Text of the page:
Waking up with the Kings: January 31
-“This home stand’s huge for us,” Dustin Brown said after the Phoenix game. “You look at the standings, the Pacific Division, these next four games could be the biggest four games of the year.” Los Angeles will get another crack at reversing its January slump on Saturday against the Philadelphia Flyers after falling behind early against the Pittburgh Penguins on Thursday. After a missed assignment on the second shift of the game and a two-minute five-on-three awarded to the league’s best power play, the Kings trailed the Eastern Conference-leading Penguins 3-1 after nine shots on goal had been recorded between the two teams. A heavy Pittsburgh forecheck disrupted Los Angeles’ attempts to carry the puck out of their zone and generate speed through the neutral zone, resulting in many pucks being dumped into the offensive zone and a lack of sustained offensive flow during five on five play. While former Kings farmhand Jeff Zatkoff wasn’t faced with having to make a collection of acrobatic saves, he made a key pad save on Mike Richards during a Los Angeles power play late in the first period with Pittsburgh leading 3-1. A two-goal lead early in a game is a volatile lead that has influence on the game’s direction. If the trailing team scores, they’re down only one goal with plenty of hockey to play. Instead, Zatkoff made a key save at an important moment, allowing Tanner Glass to provide an important second period insurance goal on a backhand shot from the right faceoff dot against Martin Jones, who appeared to have been off his angle.
-It’s not only the lack of primary and secondary offensive punch that is troubling the Kings right now, as there have also been hiccups in what until this point had been the most consistent defense in the league. Los Angeles still leads the league in goals against, though it’s a number that has been falling back towards the pack after it had dropped to 1.96 goals against per game following the win in St. Louis on January 16. Though the team has allowed 2.86 goals per game over the last seven games, the bigger concern is with the larger picture as Matt Greene and Willie Mitchell’s contracts expire after this season. The Kings will be faced with negotiating with a pair of players unlikely to be interested in a one-year contract and have crossed the threshold into becoming 30-year-old NHL defensemen. For Mitchell, who will turn 37 in April, that threshold was crossed well before he joined the Kings; Greene will turn 31 in May. There is a world-class core to build around in righthanded shooters in Drew Doughty and Slava Voynov despite the latter’s inconsistencies this season, though the Kings will also need to be on the hunt for a lefthanded shooting defensemen in his prime years given that the stay-at-home portion of the blue line is aging. This will be a challenge, given that the team is also looking to add a left wing and reinforce its secondary scoring.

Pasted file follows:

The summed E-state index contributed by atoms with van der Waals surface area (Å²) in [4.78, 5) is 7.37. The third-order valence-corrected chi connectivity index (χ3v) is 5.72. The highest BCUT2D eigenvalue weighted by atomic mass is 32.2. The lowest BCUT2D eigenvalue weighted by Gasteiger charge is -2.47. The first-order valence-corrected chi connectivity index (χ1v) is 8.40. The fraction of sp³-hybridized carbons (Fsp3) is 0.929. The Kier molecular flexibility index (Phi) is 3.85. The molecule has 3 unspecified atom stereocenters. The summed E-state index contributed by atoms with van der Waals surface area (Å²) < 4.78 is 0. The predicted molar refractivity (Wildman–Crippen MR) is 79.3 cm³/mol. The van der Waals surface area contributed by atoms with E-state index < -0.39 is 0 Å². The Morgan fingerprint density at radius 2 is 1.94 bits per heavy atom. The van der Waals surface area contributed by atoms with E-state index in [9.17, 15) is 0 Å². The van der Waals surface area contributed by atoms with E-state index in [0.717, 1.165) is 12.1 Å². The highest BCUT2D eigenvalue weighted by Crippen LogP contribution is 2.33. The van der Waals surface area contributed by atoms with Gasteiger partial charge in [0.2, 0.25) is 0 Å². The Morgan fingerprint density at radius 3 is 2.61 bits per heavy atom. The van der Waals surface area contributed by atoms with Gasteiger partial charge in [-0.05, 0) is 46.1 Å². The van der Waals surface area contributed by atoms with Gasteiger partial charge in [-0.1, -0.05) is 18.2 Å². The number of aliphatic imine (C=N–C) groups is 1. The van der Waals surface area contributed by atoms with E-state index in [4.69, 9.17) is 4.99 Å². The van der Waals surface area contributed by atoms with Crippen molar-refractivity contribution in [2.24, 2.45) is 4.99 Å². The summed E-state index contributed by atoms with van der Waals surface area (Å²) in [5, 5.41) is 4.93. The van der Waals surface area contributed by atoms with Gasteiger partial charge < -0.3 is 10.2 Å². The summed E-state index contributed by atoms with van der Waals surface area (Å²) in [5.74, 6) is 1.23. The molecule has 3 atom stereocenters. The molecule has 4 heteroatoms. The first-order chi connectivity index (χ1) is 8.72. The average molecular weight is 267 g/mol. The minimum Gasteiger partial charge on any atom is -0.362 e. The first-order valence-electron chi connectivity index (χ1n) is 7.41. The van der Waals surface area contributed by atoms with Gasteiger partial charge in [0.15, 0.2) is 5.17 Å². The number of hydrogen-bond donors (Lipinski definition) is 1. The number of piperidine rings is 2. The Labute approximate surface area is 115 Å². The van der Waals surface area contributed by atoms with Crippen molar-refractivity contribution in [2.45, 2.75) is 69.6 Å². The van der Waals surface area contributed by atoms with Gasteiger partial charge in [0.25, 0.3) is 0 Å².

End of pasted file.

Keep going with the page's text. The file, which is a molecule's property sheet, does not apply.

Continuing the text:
-Tyler Toffoli received a handful of late game shifts with Jeff Carter and Anze Kopitar, with Carter taking the majority of the faceoffs – even on his righthanded, strong side – while the three were grouped together. It’s interesting to see Toffoli receive that type of opportunity, though more important than playing alongside Kopitar and Carter is that he is moved up from fourth line duty, where he won’t be in a position to comprehensively maximize his skill set. I like the idea of Toffoli skating on a third line with Jarret Stoll in an effort to spark the secondary scoring, though who plays on the left side? Matt Frattin has been scratched recently and hasn’t been productive despite his forechecking and north-south game (he’s also more comfortable on the right side), and Trevor Lewis is more of a versatile shutdown type than someone who would help to catalyze Toffoli, one of the team’s offensive wild cards. Kyle Clifford, maybe? Or is the third line left wing position a spot where the team would most benefit by adding a depth scoring option through a trade?